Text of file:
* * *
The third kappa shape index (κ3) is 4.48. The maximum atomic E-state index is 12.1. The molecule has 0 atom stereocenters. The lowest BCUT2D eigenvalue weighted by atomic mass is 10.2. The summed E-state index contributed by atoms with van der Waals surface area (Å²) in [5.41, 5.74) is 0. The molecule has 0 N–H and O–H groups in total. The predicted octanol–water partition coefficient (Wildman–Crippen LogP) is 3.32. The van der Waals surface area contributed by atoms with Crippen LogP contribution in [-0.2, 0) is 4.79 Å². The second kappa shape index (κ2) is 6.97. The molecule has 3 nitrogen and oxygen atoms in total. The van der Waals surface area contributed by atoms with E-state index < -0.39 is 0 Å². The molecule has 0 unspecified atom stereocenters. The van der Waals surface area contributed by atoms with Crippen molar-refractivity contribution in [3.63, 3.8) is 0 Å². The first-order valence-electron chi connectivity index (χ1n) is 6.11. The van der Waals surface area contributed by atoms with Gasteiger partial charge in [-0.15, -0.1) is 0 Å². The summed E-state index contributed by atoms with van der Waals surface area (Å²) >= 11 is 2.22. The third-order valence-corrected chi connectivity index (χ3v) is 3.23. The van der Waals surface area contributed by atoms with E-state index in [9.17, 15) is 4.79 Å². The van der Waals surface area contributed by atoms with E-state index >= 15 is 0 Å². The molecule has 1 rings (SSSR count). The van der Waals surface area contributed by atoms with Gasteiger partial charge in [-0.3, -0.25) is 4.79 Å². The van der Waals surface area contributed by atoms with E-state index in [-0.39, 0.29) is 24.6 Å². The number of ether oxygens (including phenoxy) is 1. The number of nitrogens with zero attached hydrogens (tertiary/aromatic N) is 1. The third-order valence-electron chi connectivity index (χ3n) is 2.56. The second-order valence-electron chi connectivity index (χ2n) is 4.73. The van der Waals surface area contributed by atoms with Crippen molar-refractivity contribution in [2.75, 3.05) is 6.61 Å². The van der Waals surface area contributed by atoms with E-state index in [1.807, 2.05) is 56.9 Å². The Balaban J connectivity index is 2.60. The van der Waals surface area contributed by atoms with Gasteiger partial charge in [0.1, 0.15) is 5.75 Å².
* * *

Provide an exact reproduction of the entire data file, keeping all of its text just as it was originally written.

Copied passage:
The third kappa shape index (κ3) is 4.48. The maximum atomic E-state index is 12.1. The molecule has 0 atom stereocenters. The lowest BCUT2D eigenvalue weighted by atomic mass is 10.2. The summed E-state index contributed by atoms with van der Waals surface area (Å²) in [5.41, 5.74) is 0. The molecule has 0 N–H and O–H groups in total. The predicted octanol–water partition coefficient (Wildman–Crippen LogP) is 3.32. The van der Waals surface area contributed by atoms with Crippen LogP contribution in [-0.2, 0) is 4.79 Å². The second kappa shape index (κ2) is 6.97. The molecule has 3 nitrogen and oxygen atoms in total. The van der Waals surface area contributed by atoms with E-state index < -0.39 is 0 Å². The molecule has 0 unspecified atom stereocenters. The van der Waals surface area contributed by atoms with Crippen molar-refractivity contribution in [3.63, 3.8) is 0 Å². The first-order valence-electron chi connectivity index (χ1n) is 6.11. The van der Waals surface area contributed by atoms with Gasteiger partial charge in [-0.15, -0.1) is 0 Å². The summed E-state index contributed by atoms with van der Waals surface area (Å²) >= 11 is 2.22. The third-order valence-corrected chi connectivity index (χ3v) is 3.23. The van der Waals surface area contributed by atoms with E-state index in [9.17, 15) is 4.79 Å². The van der Waals surface area contributed by atoms with E-state index >= 15 is 0 Å². The molecule has 1 rings (SSSR count). The van der Waals surface area contributed by atoms with Gasteiger partial charge in [-0.3, -0.25) is 4.79 Å². The van der Waals surface area contributed by atoms with E-state index in [-0.39, 0.29) is 24.6 Å². The number of ether oxygens (including phenoxy) is 1. The number of nitrogens with zero attached hydrogens (tertiary/aromatic N) is 1. The third-order valence-electron chi connectivity index (χ3n) is 2.56. The second-order valence-electron chi connectivity index (χ2n) is 4.73. The van der Waals surface area contributed by atoms with Crippen molar-refractivity contribution in [2.75, 3.05) is 6.61 Å². The van der Waals surface area contributed by atoms with E-state index in [1.807, 2.05) is 56.9 Å². The Balaban J connectivity index is 2.60. The van der Waals surface area contributed by atoms with Gasteiger partial charge in [0.1, 0.15) is 5.75 Å².